“The car I left here was worth a lot more than this gas-guzzler.” Lin’s father pointed at Uncle Bert’s Buick, sitting right where they left it.

  “That’s true,” the salesman conceded. “Except it’s not yours. It’s your brother’s.”

  The two men stood looking at the Bonneville. Lin’s shirtsleeve still had a smelly wet spot where he’d balanced the toddler.

  “So, what do you think?”

  “Runs hot, too,” Lin’s father said.

  The man nodded. “That Chrysler you drove last week was twice the car.”

  “Should be, at twice the price.”

  “Well, the better something is, the more it costs. You’ve probably noticed that yourself, Slick.”

  “So what do you really need?”

  “On which?”

  “This one.”

  “The one that guzzles gas and runs hot?”

  “Right.”

  “I suppose I could let it go for two grand.”

  “How about if I was somebody else? Like one of your golfing buddies?”

  “If you were somebody else?” the man sighed. “What a wonderful world this would be.”

  AFFECTION

  Mr. Christie wanted to make a catcher out of Hugo Wentz, until the boy’s father went ballistic at the suggestion. Mr. Wentz drove the Caddy right up behind the backstop, got out and read Mr. Chri
stie the riot act over the fence, as Hugo sat in the front seat with the grim expression of someone who, if allowed to redesign the world to his own specifications, would retain very little of the present one. Only when his father, having told Mr. Christie how it was going to be, got back in the car did Hugo get out, toss his glove over the fence and begin his long solitary trek to the distant gate and then back again, as his father fishtailed through the stone pillars.

  Lin watched the whole thing from second base, wondering first why Mr. Christie allowed the other man to speak to him that way, and then why he didn’t seem to hold it against Hugo when he finally arrived back at the diamond and promptly sat on his glove where he’d tossed it in the grass.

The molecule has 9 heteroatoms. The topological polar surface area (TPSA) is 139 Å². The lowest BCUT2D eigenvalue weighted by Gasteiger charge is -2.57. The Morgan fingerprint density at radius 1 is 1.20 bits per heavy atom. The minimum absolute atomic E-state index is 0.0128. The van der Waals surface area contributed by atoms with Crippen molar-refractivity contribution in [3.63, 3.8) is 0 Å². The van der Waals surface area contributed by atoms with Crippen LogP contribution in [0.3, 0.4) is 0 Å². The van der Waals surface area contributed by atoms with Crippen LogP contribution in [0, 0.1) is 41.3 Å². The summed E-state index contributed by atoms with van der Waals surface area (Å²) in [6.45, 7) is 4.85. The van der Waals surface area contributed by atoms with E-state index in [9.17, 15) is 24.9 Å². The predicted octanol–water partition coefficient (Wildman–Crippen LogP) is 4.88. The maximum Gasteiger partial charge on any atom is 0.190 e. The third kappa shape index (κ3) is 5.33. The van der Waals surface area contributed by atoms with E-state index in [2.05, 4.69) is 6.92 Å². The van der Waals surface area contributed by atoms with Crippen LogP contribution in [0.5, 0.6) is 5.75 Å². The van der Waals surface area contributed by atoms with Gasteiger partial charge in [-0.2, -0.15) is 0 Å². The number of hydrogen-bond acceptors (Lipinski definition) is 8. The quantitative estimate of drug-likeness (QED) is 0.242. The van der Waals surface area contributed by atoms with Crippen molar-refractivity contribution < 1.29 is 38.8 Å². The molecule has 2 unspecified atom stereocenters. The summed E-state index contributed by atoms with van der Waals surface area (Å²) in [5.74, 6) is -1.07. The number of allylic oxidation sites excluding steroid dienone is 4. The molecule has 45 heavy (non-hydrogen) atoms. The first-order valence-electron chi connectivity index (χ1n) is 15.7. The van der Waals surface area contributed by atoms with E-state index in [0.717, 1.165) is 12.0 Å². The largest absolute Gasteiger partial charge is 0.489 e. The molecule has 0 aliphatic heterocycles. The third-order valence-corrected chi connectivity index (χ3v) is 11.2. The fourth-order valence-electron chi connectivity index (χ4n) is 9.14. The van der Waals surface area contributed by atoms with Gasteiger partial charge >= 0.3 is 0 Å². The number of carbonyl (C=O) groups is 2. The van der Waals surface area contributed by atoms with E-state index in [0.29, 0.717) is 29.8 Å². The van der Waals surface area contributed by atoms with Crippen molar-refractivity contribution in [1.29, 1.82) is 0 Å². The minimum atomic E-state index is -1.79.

“Come on out here, son,” Mr. Christie called, then added, when the boy stood up and started walking, “and bring your glove with you. We’re going to try you at a new position.”

  That Mr. Christie treated Hugo Wentz so kindly was puzzling to Lin, who couldn’t think of a single reason why he should. Bestowing affection on a boy that fat, sullen and sarcastic called into question the value of affection in general and devalued the affection afforded boys who’d earned it. Lin understood that Mr. Christie was quick to smile, to encourage and forgive, but there had to be a limit, didn’t there?

  Which was why, when Mr. Christie welcomed Hugo to the pitcher’s mound—of all places—and put a hand on the boy’s shoulder while pointing out home plate to him, Lin found himself disliking not just Hugo but also Mr. Christie, and he made a mental note right then to refuse his offer of a ride home. Since he’d started painting their house on weekends, Mr. Christie had taken to giving him a lift after practice, laying Lin’s bike carefully in the bed of his pickup on top of the canvas duffel bag that contained the bats and balls. A couple of times they’d even stopped at the DQ for soft ice cream. Mr. Christie had a way of asking questions so that Lin didn’t mind answering, and of nodding at all his answers as if they were the very ones he himself would have offered. Never did Lin feel more at the center of things than in Mr. Christie’s presence, which was why, last week at the DQ, a terrible wish had occurred to him before he could prevent it, a wish he’d regretted immediately and which frightened him so badly that, needing to be alone, he’d gone to bed early that night, even though his mother kept coming in to check on him, convinced he was coming down with something. What scared him was that a careless wish, especially from him, might possess some untold power.